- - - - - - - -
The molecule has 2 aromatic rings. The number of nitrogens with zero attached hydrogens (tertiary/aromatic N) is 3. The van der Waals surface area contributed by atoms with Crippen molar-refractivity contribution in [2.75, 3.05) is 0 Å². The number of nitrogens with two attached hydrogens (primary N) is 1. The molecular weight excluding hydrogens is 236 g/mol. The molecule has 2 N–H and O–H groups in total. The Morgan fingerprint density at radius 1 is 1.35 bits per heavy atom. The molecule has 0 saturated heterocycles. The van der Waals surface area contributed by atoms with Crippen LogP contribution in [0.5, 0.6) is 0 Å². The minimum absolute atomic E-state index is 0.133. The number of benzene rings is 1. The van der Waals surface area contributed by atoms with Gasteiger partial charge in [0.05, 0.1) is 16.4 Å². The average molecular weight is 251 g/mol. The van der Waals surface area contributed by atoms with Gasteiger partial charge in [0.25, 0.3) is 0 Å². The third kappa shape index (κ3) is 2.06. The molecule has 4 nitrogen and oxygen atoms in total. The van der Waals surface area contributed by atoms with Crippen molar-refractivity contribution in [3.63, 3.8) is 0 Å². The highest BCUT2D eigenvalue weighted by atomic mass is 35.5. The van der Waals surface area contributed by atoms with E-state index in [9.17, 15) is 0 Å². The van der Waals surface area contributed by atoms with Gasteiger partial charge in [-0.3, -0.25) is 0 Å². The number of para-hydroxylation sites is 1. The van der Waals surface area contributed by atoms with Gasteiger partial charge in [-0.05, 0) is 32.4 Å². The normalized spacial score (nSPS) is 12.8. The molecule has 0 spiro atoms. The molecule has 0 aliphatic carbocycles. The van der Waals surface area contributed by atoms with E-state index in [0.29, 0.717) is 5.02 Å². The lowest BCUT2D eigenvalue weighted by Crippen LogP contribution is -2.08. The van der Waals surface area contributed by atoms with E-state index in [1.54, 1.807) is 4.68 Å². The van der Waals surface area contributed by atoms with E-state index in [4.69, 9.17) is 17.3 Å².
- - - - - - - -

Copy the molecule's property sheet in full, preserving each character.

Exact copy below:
The molecule has 2 aromatic rings. The number of nitrogens with zero attached hydrogens (tertiary/aromatic N) is 3. The van der Waals surface area contributed by atoms with Crippen molar-refractivity contribution in [2.75, 3.05) is 0 Å². The number of nitrogens with two attached hydrogens (primary N) is 1. The molecular weight excluding hydrogens is 236 g/mol. The molecule has 2 N–H and O–H groups in total. The Morgan fingerprint density at radius 1 is 1.35 bits per heavy atom. The molecule has 0 saturated heterocycles. The van der Waals surface area contributed by atoms with Crippen LogP contribution in [0.5, 0.6) is 0 Å². The minimum absolute atomic E-state index is 0.133. The number of benzene rings is 1. The van der Waals surface area contributed by atoms with Gasteiger partial charge in [0.05, 0.1) is 16.4 Å². The average molecular weight is 251 g/mol. The van der Waals surface area contributed by atoms with Gasteiger partial charge in [0.25, 0.3) is 0 Å². The third kappa shape index (κ3) is 2.06. The molecule has 4 nitrogen and oxygen atoms in total. The van der Waals surface area contributed by atoms with Crippen molar-refractivity contribution in [3.63, 3.8) is 0 Å². The highest BCUT2D eigenvalue weighted by atomic mass is 35.5. The van der Waals surface area contributed by atoms with E-state index in [9.17, 15) is 0 Å². The van der Waals surface area contributed by atoms with Gasteiger partial charge in [-0.3, -0.25) is 0 Å². The number of para-hydroxylation sites is 1. The van der Waals surface area contributed by atoms with Gasteiger partial charge in [-0.05, 0) is 32.4 Å². The normalized spacial score (nSPS) is 12.8. The molecule has 0 spiro atoms. The molecule has 0 aliphatic carbocycles. The van der Waals surface area contributed by atoms with E-state index in [0.29, 0.717) is 5.02 Å². The lowest BCUT2D eigenvalue weighted by Crippen LogP contribution is -2.08. The van der Waals surface area contributed by atoms with E-state index in [1.54, 1.807) is 4.68 Å². The van der Waals surface area contributed by atoms with E-state index in [4.69, 9.17) is 17.3 Å².